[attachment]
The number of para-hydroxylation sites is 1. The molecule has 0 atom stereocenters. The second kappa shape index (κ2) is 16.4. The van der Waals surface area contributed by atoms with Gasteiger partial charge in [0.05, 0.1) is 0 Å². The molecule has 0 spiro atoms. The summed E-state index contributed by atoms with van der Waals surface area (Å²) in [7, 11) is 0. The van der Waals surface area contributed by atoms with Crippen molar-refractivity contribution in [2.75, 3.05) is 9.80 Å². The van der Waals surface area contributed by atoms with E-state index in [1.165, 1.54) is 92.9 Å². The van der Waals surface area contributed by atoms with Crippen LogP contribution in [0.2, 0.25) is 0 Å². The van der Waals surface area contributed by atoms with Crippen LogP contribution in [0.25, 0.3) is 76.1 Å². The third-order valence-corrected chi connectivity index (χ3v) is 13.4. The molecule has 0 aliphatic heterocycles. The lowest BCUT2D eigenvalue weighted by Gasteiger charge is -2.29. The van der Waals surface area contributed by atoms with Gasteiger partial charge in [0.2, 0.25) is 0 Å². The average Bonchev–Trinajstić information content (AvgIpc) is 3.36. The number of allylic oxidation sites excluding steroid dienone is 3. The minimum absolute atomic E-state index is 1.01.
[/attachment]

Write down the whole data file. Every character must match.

The number of para-hydroxylation sites is 1. The molecule has 0 atom stereocenters. The second kappa shape index (κ2) is 16.4. The van der Waals surface area contributed by atoms with Gasteiger partial charge in [0.05, 0.1) is 0 Å². The molecule has 0 spiro atoms. The summed E-state index contributed by atoms with van der Waals surface area (Å²) in [7, 11) is 0. The van der Waals surface area contributed by atoms with Crippen molar-refractivity contribution in [2.75, 3.05) is 9.80 Å². The van der Waals surface area contributed by atoms with E-state index in [1.165, 1.54) is 92.9 Å². The van der Waals surface area contributed by atoms with Crippen LogP contribution in [0.2, 0.25) is 0 Å². The van der Waals surface area contributed by atoms with Crippen LogP contribution in [0.25, 0.3) is 76.1 Å². The third-order valence-corrected chi connectivity index (χ3v) is 13.4. The molecule has 0 aliphatic heterocycles. The lowest BCUT2D eigenvalue weighted by Gasteiger charge is -2.29. The van der Waals surface area contributed by atoms with Gasteiger partial charge in [0.2, 0.25) is 0 Å². The average Bonchev–Trinajstić information content (AvgIpc) is 3.36. The number of allylic oxidation sites excluding steroid dienone is 3. The minimum absolute atomic E-state index is 1.01.